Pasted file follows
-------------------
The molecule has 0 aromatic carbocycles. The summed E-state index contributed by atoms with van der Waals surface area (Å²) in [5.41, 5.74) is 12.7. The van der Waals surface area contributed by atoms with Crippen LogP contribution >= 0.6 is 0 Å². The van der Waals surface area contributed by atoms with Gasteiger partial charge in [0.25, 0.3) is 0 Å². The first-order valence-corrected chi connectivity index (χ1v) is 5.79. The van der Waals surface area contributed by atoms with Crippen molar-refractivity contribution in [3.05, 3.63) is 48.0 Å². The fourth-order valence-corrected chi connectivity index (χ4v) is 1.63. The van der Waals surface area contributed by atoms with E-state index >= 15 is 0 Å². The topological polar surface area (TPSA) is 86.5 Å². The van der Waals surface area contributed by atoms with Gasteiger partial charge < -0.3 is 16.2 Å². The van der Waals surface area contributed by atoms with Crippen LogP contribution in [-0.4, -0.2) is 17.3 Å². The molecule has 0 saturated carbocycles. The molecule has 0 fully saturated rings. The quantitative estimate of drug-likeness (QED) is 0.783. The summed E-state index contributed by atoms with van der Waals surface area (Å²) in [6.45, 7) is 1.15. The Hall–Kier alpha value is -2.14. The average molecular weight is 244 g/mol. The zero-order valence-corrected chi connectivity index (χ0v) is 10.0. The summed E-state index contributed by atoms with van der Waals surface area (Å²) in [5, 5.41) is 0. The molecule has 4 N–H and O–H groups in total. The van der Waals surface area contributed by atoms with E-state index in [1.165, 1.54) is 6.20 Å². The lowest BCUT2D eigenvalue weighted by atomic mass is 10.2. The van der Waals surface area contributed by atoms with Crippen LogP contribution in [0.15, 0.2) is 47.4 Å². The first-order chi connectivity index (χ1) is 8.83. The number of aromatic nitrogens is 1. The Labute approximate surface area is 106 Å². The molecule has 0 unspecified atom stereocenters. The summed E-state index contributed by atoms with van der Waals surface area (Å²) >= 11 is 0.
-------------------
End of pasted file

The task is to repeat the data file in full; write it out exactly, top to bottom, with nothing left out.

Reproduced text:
The molecule has 0 aromatic carbocycles. The summed E-state index contributed by atoms with van der Waals surface area (Å²) in [5.41, 5.74) is 12.7. The van der Waals surface area contributed by atoms with Crippen LogP contribution >= 0.6 is 0 Å². The van der Waals surface area contributed by atoms with Gasteiger partial charge in [0.25, 0.3) is 0 Å². The first-order valence-corrected chi connectivity index (χ1v) is 5.79. The van der Waals surface area contributed by atoms with Crippen molar-refractivity contribution in [3.05, 3.63) is 48.0 Å². The fourth-order valence-corrected chi connectivity index (χ4v) is 1.63. The van der Waals surface area contributed by atoms with E-state index >= 15 is 0 Å². The topological polar surface area (TPSA) is 86.5 Å². The van der Waals surface area contributed by atoms with Gasteiger partial charge < -0.3 is 16.2 Å². The van der Waals surface area contributed by atoms with Crippen LogP contribution in [-0.4, -0.2) is 17.3 Å². The molecule has 0 saturated carbocycles. The molecule has 0 fully saturated rings. The quantitative estimate of drug-likeness (QED) is 0.783. The summed E-state index contributed by atoms with van der Waals surface area (Å²) in [6.45, 7) is 1.15. The Hall–Kier alpha value is -2.14. The average molecular weight is 244 g/mol. The zero-order valence-corrected chi connectivity index (χ0v) is 10.0. The summed E-state index contributed by atoms with van der Waals surface area (Å²) in [5, 5.41) is 0. The molecule has 4 N–H and O–H groups in total. The van der Waals surface area contributed by atoms with E-state index in [1.165, 1.54) is 6.20 Å². The lowest BCUT2D eigenvalue weighted by atomic mass is 10.2. The van der Waals surface area contributed by atoms with Crippen LogP contribution in [0.15, 0.2) is 47.4 Å². The first-order chi connectivity index (χ1) is 8.83. The number of aromatic nitrogens is 1. The Labute approximate surface area is 106 Å². The molecule has 0 unspecified atom stereocenters. The summed E-state index contributed by atoms with van der Waals surface area (Å²) >= 11 is 0.